Our aim is to better understand how the microbiota influences brain & behavior.



In line with the staggering statistic that our bodies are comprised of over ten times more microbial cells than human eukaryotic cells, it is becoming increasingly appreciated that

the microbes that make up “us” play a fundamental role in regulating brain development and function, and behavior.

Microbes modulate host production of neuroactive molecules, including neurotransmitters and neuropeptides, as well as the development of complex behaviors, such as social, communicative, emotional and anxiety-like behaviors. Alterations in the composition of the microbial communities that inhabit us are further implicated in a variety of neurological disorders, including multiple sclerosis, depression and autism.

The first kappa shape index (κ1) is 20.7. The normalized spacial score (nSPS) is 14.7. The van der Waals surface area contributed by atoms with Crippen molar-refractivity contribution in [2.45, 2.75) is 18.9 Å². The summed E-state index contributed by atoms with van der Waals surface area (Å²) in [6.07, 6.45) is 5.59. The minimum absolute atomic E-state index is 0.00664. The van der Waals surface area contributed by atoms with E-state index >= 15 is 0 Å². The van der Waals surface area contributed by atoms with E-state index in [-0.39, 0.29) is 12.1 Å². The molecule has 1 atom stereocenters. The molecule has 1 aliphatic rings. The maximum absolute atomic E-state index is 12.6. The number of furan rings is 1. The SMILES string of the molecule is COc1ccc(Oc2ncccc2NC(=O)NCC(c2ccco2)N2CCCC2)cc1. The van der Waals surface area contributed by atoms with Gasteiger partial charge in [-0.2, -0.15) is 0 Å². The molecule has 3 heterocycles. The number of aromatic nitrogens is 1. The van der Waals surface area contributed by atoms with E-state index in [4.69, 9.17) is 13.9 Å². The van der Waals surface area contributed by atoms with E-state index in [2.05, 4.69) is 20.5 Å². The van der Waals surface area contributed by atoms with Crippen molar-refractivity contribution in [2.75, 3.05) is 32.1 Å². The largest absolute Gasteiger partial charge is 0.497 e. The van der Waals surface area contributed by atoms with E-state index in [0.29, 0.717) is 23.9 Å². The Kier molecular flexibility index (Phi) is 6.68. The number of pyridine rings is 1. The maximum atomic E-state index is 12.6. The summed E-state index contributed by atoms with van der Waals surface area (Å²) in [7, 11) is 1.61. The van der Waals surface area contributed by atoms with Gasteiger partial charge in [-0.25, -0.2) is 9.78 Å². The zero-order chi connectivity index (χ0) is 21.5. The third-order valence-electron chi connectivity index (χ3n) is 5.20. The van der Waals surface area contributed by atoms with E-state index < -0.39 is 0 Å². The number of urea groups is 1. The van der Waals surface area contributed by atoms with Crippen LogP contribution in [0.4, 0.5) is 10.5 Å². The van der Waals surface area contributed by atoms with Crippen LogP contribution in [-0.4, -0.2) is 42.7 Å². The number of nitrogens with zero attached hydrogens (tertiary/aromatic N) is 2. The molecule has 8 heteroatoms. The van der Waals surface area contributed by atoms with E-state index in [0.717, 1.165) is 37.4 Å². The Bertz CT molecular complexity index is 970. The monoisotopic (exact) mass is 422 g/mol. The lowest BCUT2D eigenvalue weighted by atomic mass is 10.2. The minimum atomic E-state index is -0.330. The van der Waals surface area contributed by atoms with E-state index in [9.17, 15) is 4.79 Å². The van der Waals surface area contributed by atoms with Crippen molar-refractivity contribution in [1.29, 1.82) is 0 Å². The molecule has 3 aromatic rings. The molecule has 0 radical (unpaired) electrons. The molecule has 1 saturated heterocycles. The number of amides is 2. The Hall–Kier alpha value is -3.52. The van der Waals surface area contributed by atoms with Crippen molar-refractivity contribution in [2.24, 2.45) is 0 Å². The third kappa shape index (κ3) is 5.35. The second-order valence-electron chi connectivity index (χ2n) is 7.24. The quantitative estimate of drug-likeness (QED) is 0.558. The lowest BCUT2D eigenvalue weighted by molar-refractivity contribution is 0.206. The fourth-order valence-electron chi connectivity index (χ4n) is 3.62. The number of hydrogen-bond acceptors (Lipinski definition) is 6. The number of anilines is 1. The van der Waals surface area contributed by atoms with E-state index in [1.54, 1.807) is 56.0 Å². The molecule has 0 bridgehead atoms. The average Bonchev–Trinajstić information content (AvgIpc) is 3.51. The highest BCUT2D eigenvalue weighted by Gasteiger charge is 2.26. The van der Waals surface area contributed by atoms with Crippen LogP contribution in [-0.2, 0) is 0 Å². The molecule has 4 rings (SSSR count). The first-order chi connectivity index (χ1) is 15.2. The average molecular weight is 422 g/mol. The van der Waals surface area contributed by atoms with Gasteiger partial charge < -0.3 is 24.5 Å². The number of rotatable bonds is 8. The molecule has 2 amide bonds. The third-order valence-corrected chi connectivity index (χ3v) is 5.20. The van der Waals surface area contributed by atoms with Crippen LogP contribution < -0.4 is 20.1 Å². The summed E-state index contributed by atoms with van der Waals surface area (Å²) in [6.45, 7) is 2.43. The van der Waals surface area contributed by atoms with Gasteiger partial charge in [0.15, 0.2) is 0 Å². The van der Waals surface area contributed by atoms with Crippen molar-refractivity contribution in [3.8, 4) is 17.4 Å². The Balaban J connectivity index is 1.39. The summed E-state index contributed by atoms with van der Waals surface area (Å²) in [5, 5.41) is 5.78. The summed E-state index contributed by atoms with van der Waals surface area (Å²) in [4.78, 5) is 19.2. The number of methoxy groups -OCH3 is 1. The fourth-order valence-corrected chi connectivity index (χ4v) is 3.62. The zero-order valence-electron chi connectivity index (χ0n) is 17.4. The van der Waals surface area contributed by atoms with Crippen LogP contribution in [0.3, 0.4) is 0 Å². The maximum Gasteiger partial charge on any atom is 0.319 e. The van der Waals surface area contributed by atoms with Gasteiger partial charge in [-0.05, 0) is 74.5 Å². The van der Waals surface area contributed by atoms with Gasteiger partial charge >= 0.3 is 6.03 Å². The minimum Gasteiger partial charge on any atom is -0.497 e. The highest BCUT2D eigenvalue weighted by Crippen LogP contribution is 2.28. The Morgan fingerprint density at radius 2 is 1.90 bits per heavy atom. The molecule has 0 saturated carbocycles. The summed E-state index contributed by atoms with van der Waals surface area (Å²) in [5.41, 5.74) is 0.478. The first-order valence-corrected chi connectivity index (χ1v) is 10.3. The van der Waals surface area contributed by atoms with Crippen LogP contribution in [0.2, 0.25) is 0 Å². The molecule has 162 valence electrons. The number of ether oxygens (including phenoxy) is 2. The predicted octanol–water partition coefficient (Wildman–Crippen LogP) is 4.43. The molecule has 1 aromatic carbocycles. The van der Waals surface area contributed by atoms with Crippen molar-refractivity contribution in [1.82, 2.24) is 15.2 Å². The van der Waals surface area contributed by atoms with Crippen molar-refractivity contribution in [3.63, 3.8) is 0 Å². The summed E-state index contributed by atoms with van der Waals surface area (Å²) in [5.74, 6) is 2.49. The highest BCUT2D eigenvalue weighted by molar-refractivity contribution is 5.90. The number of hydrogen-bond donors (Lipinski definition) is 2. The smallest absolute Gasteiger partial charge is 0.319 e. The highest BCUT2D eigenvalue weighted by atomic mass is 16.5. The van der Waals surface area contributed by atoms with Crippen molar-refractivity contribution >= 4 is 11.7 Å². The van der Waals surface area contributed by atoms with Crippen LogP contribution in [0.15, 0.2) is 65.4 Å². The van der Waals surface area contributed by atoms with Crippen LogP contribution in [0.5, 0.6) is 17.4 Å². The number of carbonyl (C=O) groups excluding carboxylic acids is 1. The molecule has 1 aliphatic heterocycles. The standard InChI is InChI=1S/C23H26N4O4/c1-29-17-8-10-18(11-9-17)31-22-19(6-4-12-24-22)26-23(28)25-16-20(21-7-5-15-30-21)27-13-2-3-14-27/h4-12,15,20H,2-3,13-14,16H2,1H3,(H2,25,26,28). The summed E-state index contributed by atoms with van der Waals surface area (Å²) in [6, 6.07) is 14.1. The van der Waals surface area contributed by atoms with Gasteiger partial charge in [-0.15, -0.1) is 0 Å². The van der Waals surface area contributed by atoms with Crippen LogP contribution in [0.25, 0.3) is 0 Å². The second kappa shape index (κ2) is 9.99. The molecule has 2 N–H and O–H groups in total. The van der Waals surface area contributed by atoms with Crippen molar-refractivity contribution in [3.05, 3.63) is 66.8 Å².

Situated at the interface of neurobiology, immunology and microbiology, we are using integrative systems approaches to study fundamental questions in biology:

  1. What are the effects of the microbiota on the nervous system?
  2. How do resident microbes communicate with the nervous system?
  3. Which individual species or communities confer particular functional effects?
  4. How do microbe-nervous system interactions impact health and disease?
  5. What might be the evolutionary benefit for microbes to interact with the nervous system?

Overall, that microbes have the remarkable capacity to modulate neural activity and complex behaviors suggests that rational modification of the gut microbiota can serve as a tractable strategy for treating complex nervous system disorders.

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